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    • If you're of a certain age (who got to straddle pre-tech dominated world and the one before it), this will be right up your alley:

      This speaks to me, this is my experience.

      Written by Paul Ford whom I greatly appreciate as a writer (and Amiga aficionado).

    • That was SO GOOD!! It completely speaks to me. However:

      I’m watching the ideologies of our industry collapse. Our celebration of disruption of every other industry, our belief that digital platforms must always uphold free speech no matter how vile.

      I read this on the heels of spending two hours talking with Slate tech reporter April Glaser and listening to her amazing podcast:

      It feels like there is a growing awareness among writers like Paul Ford and April that we're now in the position of being proudshamed of our industry. We still love it, but we made some terrible mistakes along the way we'd love to fix.

    • Yeah, we've took the old 'move fast and break things' way of doing tech as far as it can, or should, go. It's not nerds tinkering in the garage any more, it's corporations wielding power on a planetary scale. A different approach is in order.

    • corporations wielding power on a planetary scale.

      Maybe it's a bit of a devil's advocate thing, but let me offer a different angle - I tend to think that said corporations are increasingly giving the power up to the nation-state. True, corporations have a lot of money and practical influence on the minutiae, but look at the larger trends, and you will see them giving the influence away, submitting to the will of ye olde rigid legal and social systems, many of which are long due for an overhaul (and that was a part of the promise of the "new tech"!)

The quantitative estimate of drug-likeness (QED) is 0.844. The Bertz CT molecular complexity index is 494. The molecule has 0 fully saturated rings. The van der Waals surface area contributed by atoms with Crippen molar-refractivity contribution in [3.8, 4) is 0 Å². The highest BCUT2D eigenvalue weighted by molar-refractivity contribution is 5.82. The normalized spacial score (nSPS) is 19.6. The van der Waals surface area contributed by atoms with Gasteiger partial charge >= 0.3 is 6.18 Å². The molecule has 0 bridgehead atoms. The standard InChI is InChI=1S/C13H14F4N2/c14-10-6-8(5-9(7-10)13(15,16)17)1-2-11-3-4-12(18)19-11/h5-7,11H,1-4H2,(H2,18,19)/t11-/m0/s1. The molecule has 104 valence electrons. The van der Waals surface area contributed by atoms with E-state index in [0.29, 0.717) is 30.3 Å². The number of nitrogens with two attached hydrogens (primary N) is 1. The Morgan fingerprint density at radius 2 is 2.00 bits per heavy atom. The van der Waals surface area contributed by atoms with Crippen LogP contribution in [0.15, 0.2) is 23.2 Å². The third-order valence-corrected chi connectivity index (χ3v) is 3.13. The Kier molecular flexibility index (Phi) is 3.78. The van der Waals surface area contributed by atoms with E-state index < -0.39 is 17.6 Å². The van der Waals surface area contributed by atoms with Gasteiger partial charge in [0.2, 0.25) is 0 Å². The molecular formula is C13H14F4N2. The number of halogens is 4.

I would be the last person to posit that it is easy or simple to overhaul social systems (cue Churchill's line on democracy); however, I don't see much trying in progress, worldwide, and I do see a fair amount of terrifying regress.

    • It's not nerds tinkering in the garage any more, it's corporations wielding power on a planetary scale. A different approach is in order.

      Agreed...those corporations yield the power, simply because...aren't they the entity/entities that brought the investors in to pay for all of this?

    • Each additional year I work in the Silicon Valley, I have come to believe we are blaming the entrepreneurs for their growth-at-all-costs mantra, but I think it's the investors.

      When Facebook's growth slowed, the investors forced Zuckerberg to sell it to Yahoo for $1 billion. It wasn't until Yahoo balked at the deal and Zuck was able to show his investors that he had a mechanism to re-ignite growth that they decided not to sell.

      It wasn't long ago books had titles like Built to Last. The respected companies grew at 20-30% a year, were called blue chip, were admired for building value, for their treatment of workers, and were consistently profitable.

      Now the titles of books are like Blitzscaling, argue that it's the investor power law that rules (only the companies that return 100x matter), and you should risk it all to become a monopoly. The highly valued ones are like Uber that blitzscale and are fraught with problems.